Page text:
In addition to maintaining a backlog of user stories that are written in a shippable manner, the backlog must be prioritized in order from most to least business value. This is where the critical thinking skillset of the product owner comes in. They must be able to look at the envisioned product and identify where the points of value delivery exist. Prioritization is more than just delivery order, though. The product owner also owns the ROI of the development team. So, prioritization happens not just with backlog ordering, it also happens constantly in the form of both team level and stakeholder negotiations. At the team level, they look for stories or even tasks that are estimated to take a lot of effort. They constantly weigh effort against value, and negotiate within the team to ensure the two are balanced, and that the team is spending its time on the most valuable items at any given time. At the stakeholder level, the product owner negotiates scope by way of having the stakeholder(s) prioritize functionality into categories of Must Haves, Nice to Haves, and Someday/Maybes. This keeps everyone on the same page for Minimal Viable Product (MVP) scoping. Need a refresher on MVP? Read our blog post on the topic.
Accountable to Stakeholders
The product owner is the team member responsible for demonstrating accountability to the stakeholders. They are in charge of both demonstrating the work that has been completed at the end of every sprint, and they also answer for any features that have been missed. Because they are accountable to the stakeholders, within the team they have the sole ability to decide if work is “done”. A gatekeeper of sorts, they are the sole approver of any completed development.
Incremental delivery is everything in Innovation
Markets move quickly. Sometimes, a six or twelve month development project timeframe is simply too long and risky, especially in a competitive landscape where the market may be untested or the technology or solution is a market disruptor. In these cases, being first to market might be crucial to success. Flexibility in product release dates is vital.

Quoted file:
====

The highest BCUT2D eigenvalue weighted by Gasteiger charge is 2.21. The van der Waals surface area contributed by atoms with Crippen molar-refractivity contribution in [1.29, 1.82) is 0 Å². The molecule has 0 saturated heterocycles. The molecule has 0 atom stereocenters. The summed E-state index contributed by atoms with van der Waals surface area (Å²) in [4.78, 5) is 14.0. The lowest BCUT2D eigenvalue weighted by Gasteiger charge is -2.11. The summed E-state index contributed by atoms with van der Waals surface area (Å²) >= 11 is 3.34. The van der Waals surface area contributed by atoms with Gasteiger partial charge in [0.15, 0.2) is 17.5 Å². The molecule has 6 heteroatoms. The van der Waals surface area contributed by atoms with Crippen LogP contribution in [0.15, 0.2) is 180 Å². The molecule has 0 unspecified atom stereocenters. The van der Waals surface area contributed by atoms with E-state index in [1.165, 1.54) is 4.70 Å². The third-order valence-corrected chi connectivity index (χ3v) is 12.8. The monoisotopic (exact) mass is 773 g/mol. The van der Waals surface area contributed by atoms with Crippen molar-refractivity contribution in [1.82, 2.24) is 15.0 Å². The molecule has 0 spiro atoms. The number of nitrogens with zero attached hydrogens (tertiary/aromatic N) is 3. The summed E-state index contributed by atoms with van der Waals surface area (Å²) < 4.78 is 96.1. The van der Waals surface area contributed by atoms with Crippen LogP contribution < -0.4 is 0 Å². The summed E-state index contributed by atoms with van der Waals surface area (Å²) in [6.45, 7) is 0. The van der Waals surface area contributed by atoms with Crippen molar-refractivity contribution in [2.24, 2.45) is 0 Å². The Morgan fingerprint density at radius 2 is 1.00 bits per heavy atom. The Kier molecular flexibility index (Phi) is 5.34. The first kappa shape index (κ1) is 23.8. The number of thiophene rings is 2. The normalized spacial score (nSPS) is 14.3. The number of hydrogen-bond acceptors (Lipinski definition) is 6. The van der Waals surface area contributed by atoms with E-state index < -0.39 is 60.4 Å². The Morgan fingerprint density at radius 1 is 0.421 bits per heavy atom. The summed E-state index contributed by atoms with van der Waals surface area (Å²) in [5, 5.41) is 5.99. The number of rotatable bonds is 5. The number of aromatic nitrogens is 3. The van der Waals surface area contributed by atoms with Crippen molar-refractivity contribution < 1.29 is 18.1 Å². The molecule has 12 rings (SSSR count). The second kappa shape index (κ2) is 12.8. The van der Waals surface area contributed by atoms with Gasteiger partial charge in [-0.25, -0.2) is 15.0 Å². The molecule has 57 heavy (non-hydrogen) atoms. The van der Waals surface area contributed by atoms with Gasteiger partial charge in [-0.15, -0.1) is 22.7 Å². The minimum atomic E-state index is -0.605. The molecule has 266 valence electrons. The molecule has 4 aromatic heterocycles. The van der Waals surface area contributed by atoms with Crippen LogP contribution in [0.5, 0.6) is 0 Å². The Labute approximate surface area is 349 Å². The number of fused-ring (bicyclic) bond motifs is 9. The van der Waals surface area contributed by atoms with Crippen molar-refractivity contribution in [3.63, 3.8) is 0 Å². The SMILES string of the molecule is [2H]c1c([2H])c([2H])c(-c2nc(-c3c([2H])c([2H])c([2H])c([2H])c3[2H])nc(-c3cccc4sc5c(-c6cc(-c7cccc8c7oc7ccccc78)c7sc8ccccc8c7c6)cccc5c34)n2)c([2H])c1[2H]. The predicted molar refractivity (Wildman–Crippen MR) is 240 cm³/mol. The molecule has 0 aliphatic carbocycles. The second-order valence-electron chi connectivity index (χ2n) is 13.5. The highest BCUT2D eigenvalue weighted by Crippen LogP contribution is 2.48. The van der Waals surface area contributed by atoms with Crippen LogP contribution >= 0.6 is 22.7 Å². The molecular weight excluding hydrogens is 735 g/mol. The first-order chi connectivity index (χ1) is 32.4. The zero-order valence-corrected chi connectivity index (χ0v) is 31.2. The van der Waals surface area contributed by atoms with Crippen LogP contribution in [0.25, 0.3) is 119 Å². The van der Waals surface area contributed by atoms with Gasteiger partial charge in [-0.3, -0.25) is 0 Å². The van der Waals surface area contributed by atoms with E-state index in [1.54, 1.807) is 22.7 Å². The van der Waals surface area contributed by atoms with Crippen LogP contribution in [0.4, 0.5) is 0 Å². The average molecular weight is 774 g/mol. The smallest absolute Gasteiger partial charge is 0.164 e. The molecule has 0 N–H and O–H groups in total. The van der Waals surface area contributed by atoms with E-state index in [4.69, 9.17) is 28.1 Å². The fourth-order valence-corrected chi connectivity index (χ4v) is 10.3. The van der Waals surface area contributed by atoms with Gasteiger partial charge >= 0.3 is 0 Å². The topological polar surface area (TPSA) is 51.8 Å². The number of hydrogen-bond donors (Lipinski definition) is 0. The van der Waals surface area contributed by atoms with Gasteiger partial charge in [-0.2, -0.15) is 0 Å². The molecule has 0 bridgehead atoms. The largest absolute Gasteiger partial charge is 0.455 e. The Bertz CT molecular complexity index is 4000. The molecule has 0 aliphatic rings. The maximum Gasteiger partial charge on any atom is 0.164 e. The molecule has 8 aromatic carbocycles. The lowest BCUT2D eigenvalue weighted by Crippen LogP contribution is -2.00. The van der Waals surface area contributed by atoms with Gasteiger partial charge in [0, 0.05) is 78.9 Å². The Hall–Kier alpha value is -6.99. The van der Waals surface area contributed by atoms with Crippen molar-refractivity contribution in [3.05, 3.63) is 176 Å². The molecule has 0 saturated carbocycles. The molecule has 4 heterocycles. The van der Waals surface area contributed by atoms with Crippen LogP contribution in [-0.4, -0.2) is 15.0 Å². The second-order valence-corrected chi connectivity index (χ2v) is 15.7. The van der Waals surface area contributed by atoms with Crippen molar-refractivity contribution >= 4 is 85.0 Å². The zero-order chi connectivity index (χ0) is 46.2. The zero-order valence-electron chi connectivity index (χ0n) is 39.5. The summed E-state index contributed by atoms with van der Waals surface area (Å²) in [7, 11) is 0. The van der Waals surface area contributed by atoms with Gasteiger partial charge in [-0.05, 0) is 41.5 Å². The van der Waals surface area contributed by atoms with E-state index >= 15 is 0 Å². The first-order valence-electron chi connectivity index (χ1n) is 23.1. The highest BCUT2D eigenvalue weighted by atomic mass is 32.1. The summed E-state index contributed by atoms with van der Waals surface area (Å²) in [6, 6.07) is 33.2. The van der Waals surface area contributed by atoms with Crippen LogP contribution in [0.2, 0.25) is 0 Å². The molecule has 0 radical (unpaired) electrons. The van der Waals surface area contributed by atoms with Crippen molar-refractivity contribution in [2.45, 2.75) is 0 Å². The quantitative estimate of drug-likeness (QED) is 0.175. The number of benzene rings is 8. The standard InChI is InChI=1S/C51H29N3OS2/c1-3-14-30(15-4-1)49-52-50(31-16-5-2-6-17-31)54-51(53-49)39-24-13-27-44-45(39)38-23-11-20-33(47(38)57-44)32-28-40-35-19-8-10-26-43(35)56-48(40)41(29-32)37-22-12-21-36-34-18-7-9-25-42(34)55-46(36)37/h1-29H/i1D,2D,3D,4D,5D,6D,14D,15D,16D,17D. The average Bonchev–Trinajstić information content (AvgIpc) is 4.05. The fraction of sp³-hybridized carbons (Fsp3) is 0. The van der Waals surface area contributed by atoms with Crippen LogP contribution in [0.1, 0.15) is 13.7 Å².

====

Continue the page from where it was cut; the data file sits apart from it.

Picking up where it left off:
When agility and flexibility in release timing are so critical, strong product management and product ownership becomes a success driver. The product owner’s ability to understand the what and why behind the true minimum feature set that solves a market problem, and their ability to develop a backlog that supports the release strategy for those crucial components, are the path to which innovation ideas become real. It is only by way of ruthless prioritization and rigorous acceptance testing of features that projects stay lean and achievable. With everything always in a “done” state, the business can, in fact, release at any time. So, if market demands a faster timeline, perhaps an early prototype to a few target users, the product owner can help cut scope to get a slimmer version out sooner.
A critical piece of development speed is tied to infrastructure. Infrastructure setup can make or break a project. In large companies, this can be an arduous process, slowing delivery and crippling the ability to respond to market demands. While the product owner may not be technical, in an ideal Scrum team setting, they work with the Technical Lead or Architect to right size the infrastructure to the needs of the release. For example, if you know you are just going to pilot a new software with a few customers, then the infrastructure does not need to support general availability with guaranteed business continuity. Skillful product owner innovation requires exposure to business needs and release plans, as they are critical to driving development decisions. We’ll dive into this topic in the final blog post of this series.